The Milwaukee Brewers are still searching for help at the hot corner. They were reportedly involved in the bidding for Starlin Castro before he signed with the Washington Nationals. According to Bryan Hoch of MLB.com, the club “is in the market for a long-term solution at third base.” But if the season were to start today, the lion’s share of reps at the position would go to Eric Sogard, who re-signed for another stint in the Cream City during the holidays.
Sogard was surprisingly productive with Milwaukee after inking a minor league deal in 2017, but he cratered during the 2018 campaign. He made starts at second base, third base, and shortstop, but his output with the bat was so poor that he was eventually sent to the minor leagues and later released. He finished with a .134/.241/.165 slash in 113 plate appearances for the Brewers and didn’t fare any better in Triple-A, batting .225/.297/.270 in 101 PAs for Colorado Springs.
“Nerd Power” was forced to accept another minor league deal before 2019, this time landing with the rebuilding Toronto Blue Jays. It did not take long for him to find himself back at the game’s highest level, however. He posted an .828 OPS in nine games in Triple-A before his contract was purchased by Toronto, and over the next three months, he made himself into one of the more surprising trade candidates of the 2019 summer deadline season. He played all over the infield and even appeared in the outfield corners while hitting .300/.363/.477 with 10 dingers in 363 plate appearances for a 122 wRC+. He was dealt to Tampa Bay for a pair of players to be named later and finished out the year by helping the Rays win a Wild Card spot before bowing out to the Astros in the ALCS.
By the time the 2019 campaign concluded, Sogard had put the finishing touches on the finest offensive season of his career. He set new highs with a .290 batting average, .457 slugging percentage, .810 OPS, and a 115 wRC+. His 13 total home runs between his two stops more than doubled his previous career total; he had launched only 11 long balls over his first 584 games in the big leagues. According to Fangraphs, Sogard has accrued 4.7 WAR during parts of nine MLB seasons; 2.6 of those wins above replacement came in 2019 alone.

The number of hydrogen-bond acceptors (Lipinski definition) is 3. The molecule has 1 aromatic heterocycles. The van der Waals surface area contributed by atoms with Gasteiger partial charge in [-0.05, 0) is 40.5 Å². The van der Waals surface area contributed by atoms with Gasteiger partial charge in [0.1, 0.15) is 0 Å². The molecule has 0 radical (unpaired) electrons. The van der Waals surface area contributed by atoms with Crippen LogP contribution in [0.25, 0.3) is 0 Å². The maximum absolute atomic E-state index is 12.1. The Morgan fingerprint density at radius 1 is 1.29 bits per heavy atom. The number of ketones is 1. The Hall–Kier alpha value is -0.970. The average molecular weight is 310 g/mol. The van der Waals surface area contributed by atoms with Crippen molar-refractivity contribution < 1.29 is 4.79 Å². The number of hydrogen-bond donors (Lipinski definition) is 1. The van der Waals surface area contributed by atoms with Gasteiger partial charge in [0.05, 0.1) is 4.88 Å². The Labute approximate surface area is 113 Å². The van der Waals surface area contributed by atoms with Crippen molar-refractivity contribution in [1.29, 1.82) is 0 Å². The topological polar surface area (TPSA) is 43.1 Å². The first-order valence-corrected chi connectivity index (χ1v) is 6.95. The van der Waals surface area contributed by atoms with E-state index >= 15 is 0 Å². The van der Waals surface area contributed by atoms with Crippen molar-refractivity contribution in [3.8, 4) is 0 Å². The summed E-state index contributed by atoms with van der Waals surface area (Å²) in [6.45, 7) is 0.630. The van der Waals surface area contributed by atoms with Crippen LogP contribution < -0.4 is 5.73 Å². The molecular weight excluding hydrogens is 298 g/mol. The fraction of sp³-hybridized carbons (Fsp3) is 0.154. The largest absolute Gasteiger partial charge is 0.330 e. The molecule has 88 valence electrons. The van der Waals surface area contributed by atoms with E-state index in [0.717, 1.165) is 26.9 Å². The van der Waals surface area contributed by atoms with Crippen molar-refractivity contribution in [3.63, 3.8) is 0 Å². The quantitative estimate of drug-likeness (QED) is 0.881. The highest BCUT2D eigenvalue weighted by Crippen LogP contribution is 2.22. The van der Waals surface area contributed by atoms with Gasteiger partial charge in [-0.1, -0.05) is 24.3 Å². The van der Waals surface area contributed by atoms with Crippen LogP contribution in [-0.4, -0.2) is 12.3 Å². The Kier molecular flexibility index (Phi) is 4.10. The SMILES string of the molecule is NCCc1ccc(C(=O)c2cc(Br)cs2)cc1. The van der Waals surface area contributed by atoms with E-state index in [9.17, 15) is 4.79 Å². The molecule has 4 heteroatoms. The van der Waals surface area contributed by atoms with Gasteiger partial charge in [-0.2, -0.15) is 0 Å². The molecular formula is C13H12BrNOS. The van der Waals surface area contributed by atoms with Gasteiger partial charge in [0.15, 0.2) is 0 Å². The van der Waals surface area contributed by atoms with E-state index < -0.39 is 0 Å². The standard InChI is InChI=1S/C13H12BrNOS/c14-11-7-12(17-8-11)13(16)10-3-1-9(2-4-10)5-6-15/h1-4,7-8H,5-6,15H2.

So was Sogard’s age-33 breakout for real? Will he be able to sustain that level of production going forward? A deeper dive into the numbers suggests that it is probably pretty unlikely.
First, we must note the difference between Nerd Power’s stints in Toronto and Tampa Bay. He finished with a 122 wRC+ during his 73 games north of the border, but his performance was far more pedestrian in the Sunshine State. In 37 games with the Rays, Sogard batted .266/.328/.404 with three homers for a 94 wRC+. The most notable difference was in his batting average on balls in play; it was .326 in Toronto versus .289 in Tampa Bay. For his career, Sogard owns a .280 BABIP, so there is reason to believe that there was a measure of good fortune involved during his stretch with the Blue Jays. His BABIP with the Rays is much closer to what he’s done during the sum of his time in the big leagues, and he was only in the 35th percentile in terms of Sprint Speed last season.
Driven perhaps by the “juiced” baseball that MLB has put in play in recent years, Sogard made an adjustment in 2019 to hit more fly balls, lifting the at a 42.3% rate versus a 37.0% career average. That change in batted-ball approach, combined with the flightier baseball, has led many analysts to conclude that Sogard’s 2019 season was something of a “juiced ball special.” Among the 478 hitters with at least 50 batted ball events last season, Sogard ranked 440th in average home run distance at 378 feet. His 1.6% barrel rate per plate appearance was 425th. Sogard’s average exit velocity was in the 5th percentile of all hitters, and his hard contact rate was in the 3rd percentile.